STARRING: Rufus Sewell, William Hurt, Kiefer Sutherland, Jennifer Connelly, Richard O'Brien

1998, 103 Minutes, Directed by: Alex Proyas

darkcity.jpg (10879 bytes)Description: Alex Proyas (The Crow) directs this futuristic thriller about a man waking up to find he is wanted for brutal murders he doesn't remember. Haunted by mysterious beings who stop time and alter reality, he seeks to unravel the riddle of his identity.

Suppose that there is a God. Now imagine that the universe and everything in it wasn’t created billions of years ago, but was dreamt into existence only last Sunday. Or maybe even a mere three minutes ago. Imagine that what we take to be our entire existence and lives - everything we know - are actually false memories implanted into us, with a few fabricated artefacts such as faded old photos to serve as reinforcements of our perceptions.

After all, that is all we have to show for our lives ultimately: a collection of often rapidly fading memories. And what if God only put the dinosaur fossils into the earth to screw around with our minds? If you acknowledge the existence of such a Being, then you must admit that such a feat wouldn’t be beyond His powers. If you don’t believe in such a Being, how can you disprove something that is actually unprovable?

These are the type of questions which has seldom been asked by celluloid science fiction. Blade Runner and Total Recall are two rare examples I can think of right now. However, it has been the staple diet of literary science fiction for quite a while now. Perhaps the best example would be author Philip K. Dick (whose work incidentally inspired Blade Runner and Total Recall).

While Dark City isn’t based on any of Dick’s works, the film is clearly infused with some of his speculative musings. It could be described as Kafkaesque metaphysics in action.

A man wakes up in a bath one evening. In the same room is the mutilated corpse of a murdered prostitute. He can’t remember anything of what happened - he can’t even remember his own name. All he has are some disjointed fragmented shards of memories. Soon he finds himself on the run from the police as the prime suspect. But there is more afoot: who are the tall dark strangers following him around?

"A dark and original graphic novel come to life . . ."

Dark City is quite a rarity: it is both visceral and cerebral at once. The film combines a very intelligent (and at times even intellectual) story line with some stunning production designs and special effects. In an age where the science fiction film genre has been dumbed down to a mere spectacle of loud explosions and special effects (like in Independence Day), Dark City stands out head and shoulders above the rest.

Its only weakness is that it gives away most of the film’s premise in a voice-over narration in its first few seconds of running time. A more lingering sense of mystery and confusion would have served the movie much better. I wouldn’t normally recommend this: but maybe pitching up a few minutes late for the movie would be in order. Or fast-forwarding the video until the opening credits come up, I don’t know. I have a suspicion that the film’s money bosses probably insisted on the voice-over sequence thinking that audiences would probably be too bewildered by the onscreen proceedings initially.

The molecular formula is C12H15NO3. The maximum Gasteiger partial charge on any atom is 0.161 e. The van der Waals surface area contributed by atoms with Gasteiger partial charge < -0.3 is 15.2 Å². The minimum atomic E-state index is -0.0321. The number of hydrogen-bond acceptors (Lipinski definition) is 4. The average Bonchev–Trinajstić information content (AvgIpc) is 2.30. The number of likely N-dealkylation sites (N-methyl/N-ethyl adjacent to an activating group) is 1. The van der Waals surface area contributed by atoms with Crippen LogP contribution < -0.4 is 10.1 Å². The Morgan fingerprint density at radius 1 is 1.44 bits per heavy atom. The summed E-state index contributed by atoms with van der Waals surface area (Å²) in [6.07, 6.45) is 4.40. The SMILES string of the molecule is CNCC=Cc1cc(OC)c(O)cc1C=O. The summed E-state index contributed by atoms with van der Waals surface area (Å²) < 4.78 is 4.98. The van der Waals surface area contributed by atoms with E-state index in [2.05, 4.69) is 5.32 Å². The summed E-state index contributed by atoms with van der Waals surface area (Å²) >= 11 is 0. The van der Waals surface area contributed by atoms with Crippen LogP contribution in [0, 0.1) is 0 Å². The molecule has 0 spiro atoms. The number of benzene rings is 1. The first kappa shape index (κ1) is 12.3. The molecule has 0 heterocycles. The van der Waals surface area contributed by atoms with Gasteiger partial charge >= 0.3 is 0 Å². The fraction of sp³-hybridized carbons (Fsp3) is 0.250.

Along with the Harrison Ford voice-over in the first theatrical release of Blade Runner this must count as one of the most cynical underestimations of audiences’ intelligences by a studio yet. (This was rectified in the so-called Blade Runner - Director’s Cut many years later. Perhaps one day we will be treated to a similar version of Dark City.)

However, despite the major flaw of the opening narration there are still many surprises left in Dark City and the film quickly draws audiences into its story. This alone is a great testament to the creative powers of director Alex Proyas (whose previous film was the cult The Crow favorite).

darkcity2.jpg (6490 bytes)Speaking of video, this is most likely the format in which most people will ultimately see Dark City, which is a shame. The film should be seen on the big big screen to be appreciated for its stunning production designs. Can you say early-20th Century German expressionism? Dark City’s designs are a skilful updating of the artistry of films like Nosferatu (the original, not the remake), Metropolis and The Cabinet Of Doctor Calagari.

It is a dark and original graphic novel come to life. I have always been an architectural freak and a sucker for cities of the imagination like those featured in Tim Burton’s Batman and Ridley Scott’s Blade Runner. Dark City goes one step further: the amazing noir-ish city of the title actually plays an active role in the storytelling itself. But unlike the film’s producers I don’t want to give away any more plot details . . .

Unfortunately the studio’s attitude to the film so far has been like the great man Bob Marley once sang: to “kill it before it grows.” It has been so swiftly in and out of cinemas with so little publicity that few people actually got to see it. Where I live it is showing in only two cinemas in the entire city! But forget about all of 1998’s other sci-fi offerings (like Lost In Space, Godzilla and Deep Impact) so far - the film to check out is Dark City, which will no doubt grow into a cult sci-fi favourite . . .


Sci-Fi Movie Page Pick:
Architectural fetishism! Everyone has seen The Matrix, yeah - but have you seen the film from which it, er, borrows the most? More stylish and low-key, Dark City is directed by Alex Proyas who probably has an architectural fetish as evidenced by this and his The Crow . . .



# 19
of the
Top 100 Sci-Fi Movies
of all time



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